The heat is being turned up on Medicare and Medicaid fraud this week with the release of new federal rules designed to detect fraud earlier and the introduction of proposed legislation that would strengthen the authority of the Department of Health and Human Services (HHS) to ban corporate executives from doing business with Medicare if they are convicted of fraud.
The new regulations, which will appear in the Sept. 23 Federal Register, would subject certain service providers and suppliers to fingerprinting, criminal background checks, unscheduled or unannounced visits, and stopped payments if credible fraud allegations are detected.
According to the new rules, service providers refer to healthcare entities that furnish services primarily payable under Medicare Part A, such as hospitals, home health agencies (including home health agencies providing services under Part B), hospices, and skilled nursing facilities. Suppliers include entities that furnish services primarily payable under Medicare Part B, such as independent diagnostic testing facilities, and durable medical equipment, prosthetics, and orthotics.
The new screening procedures would apply to newly enrolling providers and suppliers, including eligible professionals, beginning on March 23, 2011. The specific screenings would be performed based on the providers' or suppliers' level of risk--limited, moderate, or high. Limited refers to physician or non-physician practitioners and medical groups or clinics; moderate includes outpatient rehabilitation facilities and hospices; and high includes newly enrolling home health agencies or durable medical equipment suppliers.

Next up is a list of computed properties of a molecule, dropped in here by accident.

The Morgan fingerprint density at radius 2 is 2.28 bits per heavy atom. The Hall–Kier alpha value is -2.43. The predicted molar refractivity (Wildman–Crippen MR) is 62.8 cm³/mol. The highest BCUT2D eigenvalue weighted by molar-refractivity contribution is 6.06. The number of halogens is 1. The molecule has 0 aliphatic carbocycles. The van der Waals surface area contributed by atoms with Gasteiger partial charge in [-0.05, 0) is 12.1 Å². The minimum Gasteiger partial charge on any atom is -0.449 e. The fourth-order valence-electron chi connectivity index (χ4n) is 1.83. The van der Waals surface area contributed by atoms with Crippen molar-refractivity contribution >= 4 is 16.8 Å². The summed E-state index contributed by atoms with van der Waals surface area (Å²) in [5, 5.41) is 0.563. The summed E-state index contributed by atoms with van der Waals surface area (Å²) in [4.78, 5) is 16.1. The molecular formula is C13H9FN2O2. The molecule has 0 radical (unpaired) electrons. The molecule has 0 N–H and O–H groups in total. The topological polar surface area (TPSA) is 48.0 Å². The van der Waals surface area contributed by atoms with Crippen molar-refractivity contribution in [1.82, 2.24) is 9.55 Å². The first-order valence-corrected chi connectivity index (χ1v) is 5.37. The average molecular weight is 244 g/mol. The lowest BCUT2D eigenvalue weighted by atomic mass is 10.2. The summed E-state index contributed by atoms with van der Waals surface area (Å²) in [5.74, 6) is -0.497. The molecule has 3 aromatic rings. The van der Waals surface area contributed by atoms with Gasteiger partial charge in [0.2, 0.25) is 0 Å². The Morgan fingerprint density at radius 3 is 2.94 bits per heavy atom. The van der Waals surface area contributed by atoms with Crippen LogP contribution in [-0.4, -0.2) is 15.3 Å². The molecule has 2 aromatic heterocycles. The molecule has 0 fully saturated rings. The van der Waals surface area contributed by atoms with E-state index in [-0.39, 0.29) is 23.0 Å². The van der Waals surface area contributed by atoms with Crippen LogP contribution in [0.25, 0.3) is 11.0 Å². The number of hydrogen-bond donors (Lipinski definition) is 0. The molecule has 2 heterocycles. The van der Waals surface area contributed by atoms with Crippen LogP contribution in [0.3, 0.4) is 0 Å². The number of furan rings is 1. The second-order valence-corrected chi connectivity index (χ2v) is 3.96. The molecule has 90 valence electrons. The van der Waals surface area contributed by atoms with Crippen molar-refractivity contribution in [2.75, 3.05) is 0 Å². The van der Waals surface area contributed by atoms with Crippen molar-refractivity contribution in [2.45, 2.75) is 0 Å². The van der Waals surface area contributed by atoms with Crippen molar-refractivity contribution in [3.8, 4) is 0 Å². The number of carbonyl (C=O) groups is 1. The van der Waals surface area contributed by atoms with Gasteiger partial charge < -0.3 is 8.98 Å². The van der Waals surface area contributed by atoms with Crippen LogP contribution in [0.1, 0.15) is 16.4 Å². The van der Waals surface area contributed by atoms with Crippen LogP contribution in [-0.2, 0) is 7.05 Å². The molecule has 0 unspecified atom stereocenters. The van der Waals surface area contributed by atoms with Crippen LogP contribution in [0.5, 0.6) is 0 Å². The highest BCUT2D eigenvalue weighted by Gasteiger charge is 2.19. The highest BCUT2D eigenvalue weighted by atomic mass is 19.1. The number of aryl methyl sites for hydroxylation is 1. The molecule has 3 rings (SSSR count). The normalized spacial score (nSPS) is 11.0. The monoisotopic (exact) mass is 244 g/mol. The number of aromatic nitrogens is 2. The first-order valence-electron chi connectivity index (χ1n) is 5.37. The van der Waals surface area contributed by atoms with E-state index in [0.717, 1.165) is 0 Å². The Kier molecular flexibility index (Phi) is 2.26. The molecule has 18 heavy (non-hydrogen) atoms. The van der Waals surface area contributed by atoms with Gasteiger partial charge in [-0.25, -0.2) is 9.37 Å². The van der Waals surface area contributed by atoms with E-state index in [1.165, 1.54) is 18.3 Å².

The rules, which were proposed under the new healthcare reform law, are designed to reduce the estimated $55 billion in fraudulent or improper payments made annually by Medicare and Medicaid programs, according to administration officials.
In addition, House Ways and Means Health Subcommittee Chair Pete Stark (D-CA) and Rep. Wally Herger (R-CA), the panel's ranking member, introduced last week HR 6130, the Strengthening Medicare Anti-Fraud Measures Act. They were joined by 17 of their colleagues. The legislation expands the authority of the HHS' Office of Inspector General (OIG) to allow it to ban corporate executives from doing business with Medicare if their companies were convicted of fraud.